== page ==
For over two decades, Arleta resident and entrepreneur Ana Valentino has worked as a childcare provider but it was only two years ago that workers like her earned the right to unionize and collectively bargain with the state, allowed under a law signed by Gov. Gavin Newsom.
Now, Valentino is worried that thousands of California child care providers could lose hard-fought gains under the governor, who is facing a recall effort.
A special election on Sept. 14 will determine Newsom’s future. Recall proponents have criticized the governor for imposing strict pandemic protocols that slowed down the state’s economy.
The governor and his supporters might have reasons to be concerned if the meager crowd that turned out for a rally against the recall, held in Sun Valley on Saturday, Aug. 28, is a legitimate indicator of Newsom’s level of support among voters — or interest in the election itself.
For her part, Valentino, 52, opposes the recall.
“I’m here to support the governor,” Valentino said at the rally, which also included elected officials, union leaders, teachers and activists.
Valentino added that the now-besieged governor “helped pass (Assembly Bill) 378 that allowed us to form a union.”
Promoted as “The Valley Votes No. Stop the Recall” on social media, the event took place at Chef Robért Motion Picture & Television Catering, a business serving the Hollywood industry that is located at the corner of Glenoaks and Penrose. It also included a small caravan against the recall around Sun Valley.
The political event took place about three weeks before the election, as the vast majority of 22 million ballots mailed out to California voters earlier this month are yet to be returned. About 4 million ballots have been collected, according to state election officials.
Speakers at the weekend rally highlighted the importance of Latino suffrage.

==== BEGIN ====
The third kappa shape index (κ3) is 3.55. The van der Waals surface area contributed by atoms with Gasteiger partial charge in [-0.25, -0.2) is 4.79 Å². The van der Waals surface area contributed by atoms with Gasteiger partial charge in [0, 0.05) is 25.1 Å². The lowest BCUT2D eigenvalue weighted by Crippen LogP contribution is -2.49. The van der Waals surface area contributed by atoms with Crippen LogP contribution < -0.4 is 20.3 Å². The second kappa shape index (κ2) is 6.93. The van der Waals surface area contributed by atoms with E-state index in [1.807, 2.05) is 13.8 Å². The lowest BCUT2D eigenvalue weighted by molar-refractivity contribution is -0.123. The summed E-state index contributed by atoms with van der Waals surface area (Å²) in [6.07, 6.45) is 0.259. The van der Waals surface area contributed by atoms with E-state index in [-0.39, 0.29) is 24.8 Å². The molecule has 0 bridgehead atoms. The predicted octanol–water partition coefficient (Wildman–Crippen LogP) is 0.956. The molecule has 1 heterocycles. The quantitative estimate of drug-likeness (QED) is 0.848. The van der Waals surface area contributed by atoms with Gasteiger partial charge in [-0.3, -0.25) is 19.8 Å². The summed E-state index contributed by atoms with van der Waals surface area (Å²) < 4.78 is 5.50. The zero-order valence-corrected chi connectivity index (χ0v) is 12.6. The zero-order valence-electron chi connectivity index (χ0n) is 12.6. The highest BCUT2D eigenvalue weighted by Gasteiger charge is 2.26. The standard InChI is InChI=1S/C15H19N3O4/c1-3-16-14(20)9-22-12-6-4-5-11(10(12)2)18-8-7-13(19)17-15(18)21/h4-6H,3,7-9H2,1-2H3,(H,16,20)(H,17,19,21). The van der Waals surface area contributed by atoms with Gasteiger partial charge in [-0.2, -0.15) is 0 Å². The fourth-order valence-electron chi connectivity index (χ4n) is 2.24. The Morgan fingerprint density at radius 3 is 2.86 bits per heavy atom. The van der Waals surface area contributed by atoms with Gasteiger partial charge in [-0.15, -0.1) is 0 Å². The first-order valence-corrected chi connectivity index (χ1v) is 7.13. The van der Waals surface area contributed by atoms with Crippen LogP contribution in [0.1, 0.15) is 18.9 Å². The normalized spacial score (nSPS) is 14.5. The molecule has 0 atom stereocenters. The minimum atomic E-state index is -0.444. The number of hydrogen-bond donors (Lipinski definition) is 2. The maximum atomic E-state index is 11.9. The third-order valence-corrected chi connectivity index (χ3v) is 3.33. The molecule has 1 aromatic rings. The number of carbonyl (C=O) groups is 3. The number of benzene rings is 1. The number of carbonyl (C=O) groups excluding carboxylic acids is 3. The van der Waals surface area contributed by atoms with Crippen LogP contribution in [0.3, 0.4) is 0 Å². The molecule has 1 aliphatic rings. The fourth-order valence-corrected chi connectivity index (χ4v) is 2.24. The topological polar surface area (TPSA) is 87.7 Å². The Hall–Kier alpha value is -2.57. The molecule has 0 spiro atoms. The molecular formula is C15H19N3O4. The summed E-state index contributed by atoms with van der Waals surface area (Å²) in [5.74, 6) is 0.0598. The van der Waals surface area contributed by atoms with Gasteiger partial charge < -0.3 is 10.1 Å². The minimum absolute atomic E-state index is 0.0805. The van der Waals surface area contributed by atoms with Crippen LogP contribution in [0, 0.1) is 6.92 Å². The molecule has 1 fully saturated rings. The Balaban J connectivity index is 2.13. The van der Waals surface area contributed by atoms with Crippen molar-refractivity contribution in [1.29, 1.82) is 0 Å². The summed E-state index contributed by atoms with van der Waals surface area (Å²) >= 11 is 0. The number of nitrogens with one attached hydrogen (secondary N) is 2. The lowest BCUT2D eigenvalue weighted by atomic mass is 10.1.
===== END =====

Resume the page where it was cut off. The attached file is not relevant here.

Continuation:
Latinos are the largest ethnic group in the San Fernando Valley, representing over 42 percent of the region’s population, according to the US Census figures. The number is higher citywide. The city of Los Angeles has more than 1.8 million Latinos, 48 percent of the population.
Statewide, there are 15 million Latinos, amounting to 39 percent.
Getting the Latino vote out for Newsom was a clear priority at the rally. The majority of the dozen speakers spoke Spanish, delivering bilingual speeches.
Even Robért Lamkin, the owner of Chef Robért Catering, delivered his message in Español.
“I speak in support of Gov. Newsom and against the Republican recall,” said Lamkin in Spanish to much applause and cheering. He praised Newsom for helping working-class people and small businesses, especially for signing SB 144 to invest $330 million to expand the state’s Film and Television Tax Credit Program to retain and attract production jobs.
According to the chef, that legislation helps companies like his to hire more people, pay better wages and offer health insurance and other benefits. He also warned that recalling Newsom could destroy those accomplishments.
“Help our families,” he urged in Spanish. “We have to stop the Republican recall. Vote no.”